St Martin’s, though often described as the most scenic of the Scillies, is also the home of the Daymark, a tall red and white structure. Built in 1683 (though its date-stone incorrectly declares “1637”) as a navigation aid, it is the thought to be the oldest surviving beacon in the British Isles. The red stripes were added later to make it the striking feature it is today, and the structure is visible from the other islands and the mainland in clear weather. On the beautiful heather-filled walk up to the edifice you will also pass a series of prehistoric funerary cairns, a field system, and the remains of an old medieval chapel, giving the place its name ‘Chapel Down’.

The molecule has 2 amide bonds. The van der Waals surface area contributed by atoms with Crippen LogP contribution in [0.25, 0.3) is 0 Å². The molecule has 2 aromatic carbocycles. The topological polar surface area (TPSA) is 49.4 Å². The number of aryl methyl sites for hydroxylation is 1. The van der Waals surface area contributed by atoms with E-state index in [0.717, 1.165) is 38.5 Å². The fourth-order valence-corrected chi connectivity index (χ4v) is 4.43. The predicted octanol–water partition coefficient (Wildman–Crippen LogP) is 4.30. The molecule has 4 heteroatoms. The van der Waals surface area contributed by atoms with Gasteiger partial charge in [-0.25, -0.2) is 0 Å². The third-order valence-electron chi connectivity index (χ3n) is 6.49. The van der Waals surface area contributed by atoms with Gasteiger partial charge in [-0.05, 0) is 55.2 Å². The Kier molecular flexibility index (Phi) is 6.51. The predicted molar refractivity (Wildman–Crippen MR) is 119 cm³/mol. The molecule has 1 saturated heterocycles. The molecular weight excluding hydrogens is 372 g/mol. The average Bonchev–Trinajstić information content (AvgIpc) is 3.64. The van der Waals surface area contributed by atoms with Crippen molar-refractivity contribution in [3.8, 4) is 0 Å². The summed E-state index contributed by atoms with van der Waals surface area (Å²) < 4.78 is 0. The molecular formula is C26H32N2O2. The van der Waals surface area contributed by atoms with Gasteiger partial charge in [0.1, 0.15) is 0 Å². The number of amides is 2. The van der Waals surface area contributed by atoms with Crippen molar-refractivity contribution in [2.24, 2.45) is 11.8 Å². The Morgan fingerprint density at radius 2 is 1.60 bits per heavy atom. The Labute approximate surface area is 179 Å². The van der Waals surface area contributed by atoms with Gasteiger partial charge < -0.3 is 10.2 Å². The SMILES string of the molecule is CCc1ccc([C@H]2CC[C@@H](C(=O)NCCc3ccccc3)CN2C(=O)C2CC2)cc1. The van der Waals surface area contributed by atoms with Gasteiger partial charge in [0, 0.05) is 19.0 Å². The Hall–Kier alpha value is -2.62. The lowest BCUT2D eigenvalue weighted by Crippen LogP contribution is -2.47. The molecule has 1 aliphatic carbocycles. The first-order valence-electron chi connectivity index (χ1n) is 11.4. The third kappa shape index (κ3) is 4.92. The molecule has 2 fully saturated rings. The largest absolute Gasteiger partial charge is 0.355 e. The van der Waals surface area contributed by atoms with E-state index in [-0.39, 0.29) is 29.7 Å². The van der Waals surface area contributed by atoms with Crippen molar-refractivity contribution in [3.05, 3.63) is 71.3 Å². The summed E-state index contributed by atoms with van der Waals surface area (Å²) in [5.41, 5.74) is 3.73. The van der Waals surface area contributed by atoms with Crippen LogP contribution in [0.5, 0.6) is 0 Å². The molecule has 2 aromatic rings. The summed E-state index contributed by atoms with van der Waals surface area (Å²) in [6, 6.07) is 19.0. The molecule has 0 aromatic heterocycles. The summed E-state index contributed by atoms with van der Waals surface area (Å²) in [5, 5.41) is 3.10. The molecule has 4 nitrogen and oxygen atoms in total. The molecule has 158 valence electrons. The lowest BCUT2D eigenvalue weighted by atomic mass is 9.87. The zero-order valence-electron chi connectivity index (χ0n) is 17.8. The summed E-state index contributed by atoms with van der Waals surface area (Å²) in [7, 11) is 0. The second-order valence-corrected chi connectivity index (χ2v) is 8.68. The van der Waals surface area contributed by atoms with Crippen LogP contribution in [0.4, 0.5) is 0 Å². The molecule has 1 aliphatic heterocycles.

The island is also home to the Karma St Martin’s Hotel, the restaurant of which is open to passing visitors as well as those staying the night. A café, a Post Office, and the Seven Stones Inn also serve the island, and the St Martin’s Methodist Church houses a series of old photographs documenting the history of life on this island. A free Reading Room, with books, puzzles, and games, is also available in the new Island Hall, which also contains a gym (a week’s membership can be bought from the nearby Churchtown Farm) and toilets. The rooms may occasionally be unavailable if the space has been pre-booked, however, so it is best to check the booking diary in the entrance. However, though the island’s gym, comfortable hotel and acclaimed restaurant can certainly cater to a more expensive taste, there are a range of accommodation options and things to see here and on the other islands. There is also a popular campsite on St Martin’s, as well as on St Mary’s, Bryher, and St Agnes.